Ok so maybe no drum roll is needed for them, as they still don’t surpass inflation, but they do so much better than the regular bank accounts that they are worth having. After all, you need to save your money somewhere. So what is better, earning .05% or .75% on your money?
I have been using Capital One (formerly ING Direct) for many many years now. I have an automatic transfer set up, so each pay day it takes a prespecified amount of money and puts it into my savings account. I can save on autopilot. I also love that you can have different goals set up and it helps you track your percentage of your goal so you know your progress.
The interest rate has been holding steady at .75%. Hopefully as prime goes up, that will change too. A girl can dream right?
I’m not making it rich from the interest in my account, but my money is safe, I am saving for a goal, and it is doing much better than sitting in a regular savings account earning next to nothing. If you haven’t delved into high interest savings accounts, you are missing out!
Be sure to check out Capital One by clicking here. And yes, that is an affiliate link, but I only recommend this because I have only ever had great things to say about them. And when you open an account with them through the link above, you get $25! It’s free to open an account, and actually they pay you to do it. Win-win! So get your $25 bonus now!
#3 – The Traditional/Emergency Savings Account
After talking all about the perks of an online savings account, you may be wondering why you also need a traditional savings account at your local bank. After all, the interest rate is super low, and it usually doesn’t come with extra features like goal progess tracking.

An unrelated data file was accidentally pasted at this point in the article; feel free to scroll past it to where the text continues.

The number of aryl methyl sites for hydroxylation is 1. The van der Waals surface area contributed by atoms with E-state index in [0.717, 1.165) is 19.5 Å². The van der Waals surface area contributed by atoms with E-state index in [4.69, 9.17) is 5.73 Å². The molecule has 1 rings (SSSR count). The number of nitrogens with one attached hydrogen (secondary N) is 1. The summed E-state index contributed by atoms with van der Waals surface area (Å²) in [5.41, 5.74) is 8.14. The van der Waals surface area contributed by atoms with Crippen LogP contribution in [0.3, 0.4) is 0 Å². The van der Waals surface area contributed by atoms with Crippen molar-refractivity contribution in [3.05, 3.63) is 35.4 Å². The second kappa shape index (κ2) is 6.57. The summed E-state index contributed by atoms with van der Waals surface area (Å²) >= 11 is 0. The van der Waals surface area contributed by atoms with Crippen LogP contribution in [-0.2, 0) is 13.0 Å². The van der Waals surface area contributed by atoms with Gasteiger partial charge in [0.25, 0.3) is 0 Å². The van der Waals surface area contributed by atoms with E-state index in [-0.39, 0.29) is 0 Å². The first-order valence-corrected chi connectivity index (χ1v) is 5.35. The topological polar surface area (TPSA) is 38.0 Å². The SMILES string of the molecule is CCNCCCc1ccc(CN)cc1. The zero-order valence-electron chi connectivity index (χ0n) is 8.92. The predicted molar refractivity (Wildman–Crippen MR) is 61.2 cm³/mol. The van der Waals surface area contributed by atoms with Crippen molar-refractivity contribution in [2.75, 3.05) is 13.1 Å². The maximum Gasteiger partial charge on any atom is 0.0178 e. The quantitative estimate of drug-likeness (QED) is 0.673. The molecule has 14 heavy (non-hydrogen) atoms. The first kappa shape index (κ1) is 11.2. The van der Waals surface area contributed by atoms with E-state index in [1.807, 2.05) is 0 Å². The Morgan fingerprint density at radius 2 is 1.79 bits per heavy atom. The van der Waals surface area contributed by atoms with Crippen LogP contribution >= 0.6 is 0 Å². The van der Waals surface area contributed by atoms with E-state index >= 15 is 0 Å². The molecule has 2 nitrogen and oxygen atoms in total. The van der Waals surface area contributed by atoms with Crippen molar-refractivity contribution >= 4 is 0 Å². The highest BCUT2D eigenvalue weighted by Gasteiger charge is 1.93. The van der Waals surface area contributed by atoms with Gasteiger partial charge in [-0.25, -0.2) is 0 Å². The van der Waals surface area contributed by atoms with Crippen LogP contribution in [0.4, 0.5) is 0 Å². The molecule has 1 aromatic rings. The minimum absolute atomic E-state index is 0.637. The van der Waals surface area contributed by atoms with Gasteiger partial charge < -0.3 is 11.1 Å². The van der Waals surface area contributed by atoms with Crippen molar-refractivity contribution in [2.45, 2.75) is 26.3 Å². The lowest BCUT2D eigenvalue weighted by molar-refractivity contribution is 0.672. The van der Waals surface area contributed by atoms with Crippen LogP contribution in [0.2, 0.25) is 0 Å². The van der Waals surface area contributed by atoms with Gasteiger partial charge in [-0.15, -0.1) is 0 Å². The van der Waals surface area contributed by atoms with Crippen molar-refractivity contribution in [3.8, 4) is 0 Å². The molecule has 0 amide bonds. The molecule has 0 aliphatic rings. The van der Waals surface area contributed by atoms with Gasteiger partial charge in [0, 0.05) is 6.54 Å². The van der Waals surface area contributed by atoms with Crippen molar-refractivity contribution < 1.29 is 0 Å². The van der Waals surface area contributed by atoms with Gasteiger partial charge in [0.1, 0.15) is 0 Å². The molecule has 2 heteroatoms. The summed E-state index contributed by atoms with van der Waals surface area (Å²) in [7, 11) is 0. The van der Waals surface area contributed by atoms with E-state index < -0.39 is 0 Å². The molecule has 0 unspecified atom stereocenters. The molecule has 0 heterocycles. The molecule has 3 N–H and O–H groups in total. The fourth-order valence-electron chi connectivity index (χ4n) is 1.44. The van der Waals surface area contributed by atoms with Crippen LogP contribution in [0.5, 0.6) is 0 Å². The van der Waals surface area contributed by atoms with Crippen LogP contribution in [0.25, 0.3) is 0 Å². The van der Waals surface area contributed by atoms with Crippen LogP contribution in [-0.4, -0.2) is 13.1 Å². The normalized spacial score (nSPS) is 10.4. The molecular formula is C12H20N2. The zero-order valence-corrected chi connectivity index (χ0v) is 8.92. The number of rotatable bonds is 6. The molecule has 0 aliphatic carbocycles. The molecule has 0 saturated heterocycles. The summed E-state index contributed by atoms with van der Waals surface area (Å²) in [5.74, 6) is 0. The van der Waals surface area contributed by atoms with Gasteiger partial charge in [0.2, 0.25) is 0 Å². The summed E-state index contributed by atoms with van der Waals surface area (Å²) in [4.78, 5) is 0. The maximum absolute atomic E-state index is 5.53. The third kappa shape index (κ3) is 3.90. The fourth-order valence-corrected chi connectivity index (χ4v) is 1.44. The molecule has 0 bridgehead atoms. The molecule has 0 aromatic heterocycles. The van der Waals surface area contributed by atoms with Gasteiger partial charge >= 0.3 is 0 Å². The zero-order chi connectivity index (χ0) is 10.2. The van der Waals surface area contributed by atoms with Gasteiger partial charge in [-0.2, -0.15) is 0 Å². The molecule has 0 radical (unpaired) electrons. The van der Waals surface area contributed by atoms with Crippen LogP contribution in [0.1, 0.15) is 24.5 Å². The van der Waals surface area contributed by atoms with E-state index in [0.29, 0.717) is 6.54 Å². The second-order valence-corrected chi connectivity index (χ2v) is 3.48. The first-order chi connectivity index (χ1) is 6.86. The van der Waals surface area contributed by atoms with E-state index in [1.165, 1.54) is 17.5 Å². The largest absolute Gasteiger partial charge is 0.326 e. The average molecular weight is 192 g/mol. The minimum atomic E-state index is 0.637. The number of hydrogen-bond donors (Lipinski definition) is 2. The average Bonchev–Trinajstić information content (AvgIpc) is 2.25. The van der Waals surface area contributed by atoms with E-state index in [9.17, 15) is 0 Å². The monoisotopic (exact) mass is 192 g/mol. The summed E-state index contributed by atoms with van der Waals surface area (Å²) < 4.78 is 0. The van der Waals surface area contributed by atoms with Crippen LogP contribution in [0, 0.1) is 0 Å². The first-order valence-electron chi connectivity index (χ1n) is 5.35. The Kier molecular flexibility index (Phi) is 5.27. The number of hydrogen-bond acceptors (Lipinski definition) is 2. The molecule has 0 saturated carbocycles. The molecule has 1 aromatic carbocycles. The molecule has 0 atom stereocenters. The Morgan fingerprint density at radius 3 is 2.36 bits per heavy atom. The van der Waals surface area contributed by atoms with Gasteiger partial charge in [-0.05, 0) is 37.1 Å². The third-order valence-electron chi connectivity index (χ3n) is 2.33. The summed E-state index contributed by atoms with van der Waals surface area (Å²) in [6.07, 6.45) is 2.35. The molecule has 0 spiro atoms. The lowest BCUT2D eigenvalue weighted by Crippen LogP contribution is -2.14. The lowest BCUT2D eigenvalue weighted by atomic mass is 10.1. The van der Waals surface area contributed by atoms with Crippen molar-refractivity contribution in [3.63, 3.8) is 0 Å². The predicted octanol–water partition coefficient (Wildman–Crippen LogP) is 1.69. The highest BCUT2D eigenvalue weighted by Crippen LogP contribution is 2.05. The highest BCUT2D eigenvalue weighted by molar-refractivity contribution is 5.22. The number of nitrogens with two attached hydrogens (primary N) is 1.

Traditional savings accounts at local banks are needed for the main purpose of acting as an emergency savings account. A lot of people do not realize that with the online savings account, it takes a few days to 1 week to transfer money back and forth. This is great in the sense that you won’t spend it on silly things, but not as great when you need your money immediently.
If your car breaks down or your A/C dies in the heat of the summer, you don’t want to be waiting up to a week for you money to transfer. You want to be able to press a button and have your money available to you asap. With a traditional savings account at your bank, you can do just that. If you have the savings account at the same place you have your checking account, you can quickly do a transfer. If you choose a different bank for your savings account, then you could withdraw money from the savings account and go to the other bank to deposit.
If you aren’t sure whether you want to open your checking and savings accounts at the same bank or seperate banks, then you wouldn’t be alone. There are pros and cons of both, and it also depends on your current financial situation. LearnVest has a great article that helps to compare the 2 options, hopefully making the decision for you that much easier.
Now that you know what 3 bank accounts you need, or at least which ones you should start with, it’s time to get started!